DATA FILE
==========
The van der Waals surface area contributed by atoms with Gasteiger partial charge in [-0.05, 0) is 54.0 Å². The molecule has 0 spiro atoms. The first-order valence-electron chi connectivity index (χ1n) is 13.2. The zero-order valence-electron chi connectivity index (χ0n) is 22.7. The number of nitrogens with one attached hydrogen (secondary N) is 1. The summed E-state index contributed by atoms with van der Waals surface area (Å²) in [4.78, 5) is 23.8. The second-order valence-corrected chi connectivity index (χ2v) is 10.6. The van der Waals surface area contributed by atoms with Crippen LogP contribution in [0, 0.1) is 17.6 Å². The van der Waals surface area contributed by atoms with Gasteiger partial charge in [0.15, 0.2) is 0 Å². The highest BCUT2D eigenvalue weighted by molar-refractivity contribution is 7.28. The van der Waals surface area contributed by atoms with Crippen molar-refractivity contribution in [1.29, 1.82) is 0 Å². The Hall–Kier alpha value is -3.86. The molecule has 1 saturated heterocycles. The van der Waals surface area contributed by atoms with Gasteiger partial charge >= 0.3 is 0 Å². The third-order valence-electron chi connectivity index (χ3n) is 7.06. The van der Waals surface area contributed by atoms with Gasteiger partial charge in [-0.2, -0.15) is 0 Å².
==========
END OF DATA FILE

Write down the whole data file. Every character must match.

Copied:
The van der Waals surface area contributed by atoms with Gasteiger partial charge in [-0.05, 0) is 54.0 Å². The molecule has 0 spiro atoms. The first-order valence-electron chi connectivity index (χ1n) is 13.2. The zero-order valence-electron chi connectivity index (χ0n) is 22.7. The number of nitrogens with one attached hydrogen (secondary N) is 1. The summed E-state index contributed by atoms with van der Waals surface area (Å²) in [4.78, 5) is 23.8. The second-order valence-corrected chi connectivity index (χ2v) is 10.6. The van der Waals surface area contributed by atoms with Crippen LogP contribution in [0, 0.1) is 17.6 Å². The van der Waals surface area contributed by atoms with Gasteiger partial charge in [0.15, 0.2) is 0 Å². The highest BCUT2D eigenvalue weighted by molar-refractivity contribution is 7.28. The van der Waals surface area contributed by atoms with Crippen molar-refractivity contribution in [1.29, 1.82) is 0 Å². The Hall–Kier alpha value is -3.86. The molecule has 1 saturated heterocycles. The van der Waals surface area contributed by atoms with Gasteiger partial charge >= 0.3 is 0 Å². The third-order valence-electron chi connectivity index (χ3n) is 7.06. The van der Waals surface area contributed by atoms with Gasteiger partial charge in [-0.2, -0.15) is 0 Å².